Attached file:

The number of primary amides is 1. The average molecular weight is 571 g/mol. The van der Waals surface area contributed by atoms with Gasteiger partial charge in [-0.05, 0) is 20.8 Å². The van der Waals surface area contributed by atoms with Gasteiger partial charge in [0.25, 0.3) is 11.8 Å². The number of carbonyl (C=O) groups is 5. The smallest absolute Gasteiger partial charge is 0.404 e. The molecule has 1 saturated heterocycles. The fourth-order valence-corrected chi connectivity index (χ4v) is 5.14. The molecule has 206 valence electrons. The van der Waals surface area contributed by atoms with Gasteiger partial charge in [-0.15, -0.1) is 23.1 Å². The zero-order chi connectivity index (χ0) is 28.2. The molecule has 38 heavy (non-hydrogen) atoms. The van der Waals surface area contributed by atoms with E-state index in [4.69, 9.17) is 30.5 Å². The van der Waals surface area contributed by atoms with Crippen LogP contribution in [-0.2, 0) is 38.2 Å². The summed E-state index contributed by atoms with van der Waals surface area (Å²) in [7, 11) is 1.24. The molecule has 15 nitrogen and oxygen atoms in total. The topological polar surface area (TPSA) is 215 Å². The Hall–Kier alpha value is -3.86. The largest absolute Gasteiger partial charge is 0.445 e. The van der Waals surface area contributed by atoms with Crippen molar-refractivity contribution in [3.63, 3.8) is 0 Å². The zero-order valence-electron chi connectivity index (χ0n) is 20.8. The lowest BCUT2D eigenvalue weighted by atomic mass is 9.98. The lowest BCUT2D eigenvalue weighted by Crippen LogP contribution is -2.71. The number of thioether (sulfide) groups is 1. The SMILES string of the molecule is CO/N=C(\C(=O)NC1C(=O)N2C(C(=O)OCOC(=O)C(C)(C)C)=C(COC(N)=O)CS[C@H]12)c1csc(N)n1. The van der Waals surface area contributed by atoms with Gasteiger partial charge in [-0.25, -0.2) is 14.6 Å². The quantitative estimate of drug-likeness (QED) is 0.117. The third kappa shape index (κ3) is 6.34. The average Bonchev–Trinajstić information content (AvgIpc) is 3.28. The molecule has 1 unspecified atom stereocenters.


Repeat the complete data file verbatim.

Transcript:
The number of primary amides is 1. The average molecular weight is 571 g/mol. The van der Waals surface area contributed by atoms with Gasteiger partial charge in [-0.05, 0) is 20.8 Å². The van der Waals surface area contributed by atoms with Gasteiger partial charge in [0.25, 0.3) is 11.8 Å². The number of carbonyl (C=O) groups is 5. The smallest absolute Gasteiger partial charge is 0.404 e. The molecule has 1 saturated heterocycles. The fourth-order valence-corrected chi connectivity index (χ4v) is 5.14. The molecule has 206 valence electrons. The van der Waals surface area contributed by atoms with Gasteiger partial charge in [-0.15, -0.1) is 23.1 Å². The zero-order chi connectivity index (χ0) is 28.2. The molecule has 38 heavy (non-hydrogen) atoms. The van der Waals surface area contributed by atoms with E-state index in [4.69, 9.17) is 30.5 Å². The van der Waals surface area contributed by atoms with Crippen LogP contribution in [-0.2, 0) is 38.2 Å². The summed E-state index contributed by atoms with van der Waals surface area (Å²) in [7, 11) is 1.24. The molecule has 15 nitrogen and oxygen atoms in total. The topological polar surface area (TPSA) is 215 Å². The Hall–Kier alpha value is -3.86. The largest absolute Gasteiger partial charge is 0.445 e. The van der Waals surface area contributed by atoms with Crippen molar-refractivity contribution in [3.63, 3.8) is 0 Å². The zero-order valence-electron chi connectivity index (χ0n) is 20.8. The lowest BCUT2D eigenvalue weighted by atomic mass is 9.98. The lowest BCUT2D eigenvalue weighted by Crippen LogP contribution is -2.71. The number of thioether (sulfide) groups is 1. The SMILES string of the molecule is CO/N=C(\C(=O)NC1C(=O)N2C(C(=O)OCOC(=O)C(C)(C)C)=C(COC(N)=O)CS[C@H]12)c1csc(N)n1. The van der Waals surface area contributed by atoms with Gasteiger partial charge in [-0.25, -0.2) is 14.6 Å². The quantitative estimate of drug-likeness (QED) is 0.117. The third kappa shape index (κ3) is 6.34. The average Bonchev–Trinajstić information content (AvgIpc) is 3.28. The molecule has 1 unspecified atom stereocenters.